The Corrupt Practices Bill has been under discussion all the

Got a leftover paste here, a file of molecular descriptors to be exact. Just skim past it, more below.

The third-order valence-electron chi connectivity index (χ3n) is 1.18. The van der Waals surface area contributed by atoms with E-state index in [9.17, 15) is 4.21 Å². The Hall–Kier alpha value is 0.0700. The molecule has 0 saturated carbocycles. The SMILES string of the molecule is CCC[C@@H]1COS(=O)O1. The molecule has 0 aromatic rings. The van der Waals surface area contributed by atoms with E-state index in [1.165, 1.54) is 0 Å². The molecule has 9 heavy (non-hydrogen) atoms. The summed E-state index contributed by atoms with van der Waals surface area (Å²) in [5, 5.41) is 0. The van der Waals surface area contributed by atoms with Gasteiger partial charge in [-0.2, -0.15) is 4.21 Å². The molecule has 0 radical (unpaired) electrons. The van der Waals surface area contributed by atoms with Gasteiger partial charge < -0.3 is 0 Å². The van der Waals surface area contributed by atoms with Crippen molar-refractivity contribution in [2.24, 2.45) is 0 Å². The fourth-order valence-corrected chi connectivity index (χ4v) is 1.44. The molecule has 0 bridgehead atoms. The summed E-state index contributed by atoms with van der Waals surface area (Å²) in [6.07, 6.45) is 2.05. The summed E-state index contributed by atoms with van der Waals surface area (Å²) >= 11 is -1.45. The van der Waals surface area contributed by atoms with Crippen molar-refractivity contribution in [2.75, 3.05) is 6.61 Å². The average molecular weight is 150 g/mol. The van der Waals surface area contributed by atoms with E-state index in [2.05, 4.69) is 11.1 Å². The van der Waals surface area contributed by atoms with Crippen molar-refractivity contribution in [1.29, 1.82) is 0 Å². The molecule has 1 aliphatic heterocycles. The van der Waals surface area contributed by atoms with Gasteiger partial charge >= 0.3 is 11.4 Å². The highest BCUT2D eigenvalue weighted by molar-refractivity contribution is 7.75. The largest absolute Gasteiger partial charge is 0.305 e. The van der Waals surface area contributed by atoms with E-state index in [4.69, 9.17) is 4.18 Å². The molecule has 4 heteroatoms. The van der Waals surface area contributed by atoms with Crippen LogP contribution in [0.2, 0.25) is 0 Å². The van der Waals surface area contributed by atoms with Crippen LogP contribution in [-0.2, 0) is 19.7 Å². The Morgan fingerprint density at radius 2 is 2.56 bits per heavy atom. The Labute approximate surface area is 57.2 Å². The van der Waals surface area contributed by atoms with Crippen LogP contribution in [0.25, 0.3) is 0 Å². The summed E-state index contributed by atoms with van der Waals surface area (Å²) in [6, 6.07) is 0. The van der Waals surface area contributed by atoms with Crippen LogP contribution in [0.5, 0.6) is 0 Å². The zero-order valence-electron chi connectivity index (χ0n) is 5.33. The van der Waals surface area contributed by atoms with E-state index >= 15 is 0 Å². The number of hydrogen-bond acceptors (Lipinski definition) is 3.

week, and sincere as the House evidently is in its determination to curb the influence of wealth, we begin to fear that the Bill is too elaborate, and its prohibitions too minute, to result in a. good workable measure. Its principles are hardly consistent, for while it permits private persons to lend their own vehicles for the conveyance of voters, it does not permit private persons to hire the vehicles of others for the same end, and Mr. H. Fowler's very reasonable amendmentoto forbid both practices was rejected. Again, while it allows candidates to hire the large room in an inn for electoral meetings, it does not allow them to take a room either in an inn or in any house of refreshment for a committee-room. And on the law of agency it seems likely to be so strict, that unless both parties are very forbearing, hardly any election in the kingdom will stand the tests of purity which this measure seems likely to apply. On the whole, we wish the Bill had insisted chiefly on a few broad principles,—including especially the strict limitation of election expenses,—and had busied itself less with minute restrictions.